As for the major Canadian space players, as outlined in the June 14th, 2014 post, "The "Three Kings" of CDN Commercial Space Prepare for Changes," they mostly just sat and pondered their future.

As outlined in the September 22nd, 2014 post, "MacDonald Dettwiler Now a Commercial Satellite Powerhouse," it's slowly dawning on Canadians that the future of large domestic space companies might rest in the international arena.

And, as outlined in the December 15th, 2014 post, "COM DEV Buys a Scottish Microwave Equipment Manufacturer," Cambridge, Ontario based COM DEV International (COM DEV) has decided on the first of a promised series of international acquisitions in order to grow the company and gain access to foreign markets.

What's going to happen next year in space for Canada? Tune in beginning January 6th, 2015 to find out.

Thursday, December 18, 2014

Roscosmos is Assessing its Future Programs

          by Brian Orlotti

Oleg Ostapenk. Photo c/o NASA.
A series of recent, and often contradictory news reports, originating from Russian media outlets and picked up by western media, are only the latest signs that the Russian space industry is jockeying for position in anticipation of updates to its long-term space exploration plan.

This new plan is expected to be formally released in time for the 2015 International Aviation and Space Salon (MAKS2015), which will be held in Moscow from August 25th - 30th, 2015.

The most recent articles, as outlined in the December 15th, 2014 Sputnik Today post "Plans to Create Russian National Orbital Station Confirmed," and the December 16th, 2014 Russia Beyond the Headlines post "Roscosmos: Russia to prioritize studies of Moon, Mars, response to asteroid threat in 2016-2025," focused on a series of public comments from Russian Federal Space Agency (Roscosmos) head Oleg Ostapenk, who was quoted as "keeping all doors open" for new programs within the context of three major options:
  • Designing and building a brand new, Russian led, space station in a low Earth orbit at an orbital inclination of 64.8 degrees, using surplus modules originally designed for the ISS, but never attached. The slightly higher orbital inclination, when compared to the ISS (which has an orbital inclination of 51.6 degrees) will allow the proposed station to image more northerly Russian territory. 
  • Designing and building a brand new, Russian led, space station in low Earth orbit with an orbital inclination of 51.6 degrees, the same as the ISS, in order to simplify transfers between the two stations.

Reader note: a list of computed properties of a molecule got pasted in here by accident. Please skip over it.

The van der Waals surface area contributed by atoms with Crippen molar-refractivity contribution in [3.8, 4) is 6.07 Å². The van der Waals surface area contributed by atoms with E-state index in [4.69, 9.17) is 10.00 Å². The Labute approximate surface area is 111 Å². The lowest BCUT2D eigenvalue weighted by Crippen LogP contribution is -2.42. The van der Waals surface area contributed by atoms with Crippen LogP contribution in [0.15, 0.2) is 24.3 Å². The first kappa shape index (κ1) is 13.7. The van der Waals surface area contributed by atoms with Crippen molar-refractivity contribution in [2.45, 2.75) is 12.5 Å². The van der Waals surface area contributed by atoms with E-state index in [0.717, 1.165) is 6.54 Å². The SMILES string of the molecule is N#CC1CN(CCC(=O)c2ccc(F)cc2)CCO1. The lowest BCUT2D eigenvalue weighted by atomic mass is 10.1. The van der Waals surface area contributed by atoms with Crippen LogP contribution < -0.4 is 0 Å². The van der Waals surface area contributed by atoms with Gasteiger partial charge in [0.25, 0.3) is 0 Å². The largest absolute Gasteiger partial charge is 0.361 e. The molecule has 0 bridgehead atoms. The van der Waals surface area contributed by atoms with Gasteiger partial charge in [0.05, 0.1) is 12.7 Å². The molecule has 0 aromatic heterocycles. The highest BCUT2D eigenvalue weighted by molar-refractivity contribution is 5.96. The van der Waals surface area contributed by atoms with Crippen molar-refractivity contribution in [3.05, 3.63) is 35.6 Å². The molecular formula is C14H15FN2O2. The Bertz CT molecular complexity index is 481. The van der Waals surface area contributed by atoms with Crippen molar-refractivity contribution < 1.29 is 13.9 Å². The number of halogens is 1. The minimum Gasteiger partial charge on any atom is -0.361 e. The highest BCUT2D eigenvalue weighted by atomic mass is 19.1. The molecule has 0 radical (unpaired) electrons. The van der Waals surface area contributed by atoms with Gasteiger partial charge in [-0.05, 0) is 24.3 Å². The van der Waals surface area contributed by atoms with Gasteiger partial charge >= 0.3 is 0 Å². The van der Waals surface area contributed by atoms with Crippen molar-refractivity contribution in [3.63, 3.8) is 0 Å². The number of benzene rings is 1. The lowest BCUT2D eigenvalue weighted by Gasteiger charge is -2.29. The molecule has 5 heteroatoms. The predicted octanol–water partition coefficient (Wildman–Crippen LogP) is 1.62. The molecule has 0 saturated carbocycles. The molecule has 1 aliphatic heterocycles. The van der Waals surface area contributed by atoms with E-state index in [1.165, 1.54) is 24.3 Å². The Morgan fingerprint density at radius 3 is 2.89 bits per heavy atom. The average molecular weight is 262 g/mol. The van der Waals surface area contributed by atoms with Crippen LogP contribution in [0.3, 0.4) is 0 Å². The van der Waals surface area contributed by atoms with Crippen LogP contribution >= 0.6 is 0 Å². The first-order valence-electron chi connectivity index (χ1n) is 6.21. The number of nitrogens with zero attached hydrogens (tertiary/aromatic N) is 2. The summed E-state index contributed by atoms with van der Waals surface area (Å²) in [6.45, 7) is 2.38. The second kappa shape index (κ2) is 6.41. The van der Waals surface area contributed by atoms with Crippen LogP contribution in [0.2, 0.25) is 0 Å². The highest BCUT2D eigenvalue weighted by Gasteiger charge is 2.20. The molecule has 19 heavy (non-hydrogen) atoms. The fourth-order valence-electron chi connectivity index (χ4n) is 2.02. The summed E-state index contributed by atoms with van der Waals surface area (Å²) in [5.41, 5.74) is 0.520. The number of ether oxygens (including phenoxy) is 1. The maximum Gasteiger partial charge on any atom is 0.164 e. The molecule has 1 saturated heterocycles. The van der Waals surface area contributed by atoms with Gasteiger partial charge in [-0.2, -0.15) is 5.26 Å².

Of course, a number of other options are also on the table. These include a potential high altitude space station, which could serve as a base of operations for a revived Russian manned lunar program and a new, super heavy Russian rocket.


Ostapenk also said that the “Roscosmos budget will not be cut, despite all financial difficulties. But I’m not going to make the sum public until it gets approval.” As outlined in the October 4th, 2014 Economist article, "On the edge of recession," the Russian economy has been contracting for some time. The 2014 budget for Roscosmos was 165.8Bln rubles ($3.5Bln CDN) which already compares poorly with NASA's 2014 budget of $17.6Bln US ($20.4Bln CDN).

Of course, it's unlikely that Russia and Roscosmos will embark in a completely new direction. For example, the December 16th, 2014 Russia Today article, "US Orion, Russia’s future spacecraft ‘to be compatible for safety," discussed the recent agreement between Russian spacecraft producer RSC Energia and US aerospace firm Lockheed Martin, to develop a compatible docking so that "Russian and American space explorers can help each other in an emergency."

As outlined on the Russian Space web article, "Russia details its grand space strategy in 2010s; New deep-space ships, big rockets and nuclear space tugs are promised at the Moscow air show," the last official Russian space plan, released to the public as part of the 2013 International Aviation and Space Salon (MAKS2013), set out a 30-year road-map in which human space exploration expanded outwards from the ISS to a crewed outpost at one of the Lagrangian points near the Moon.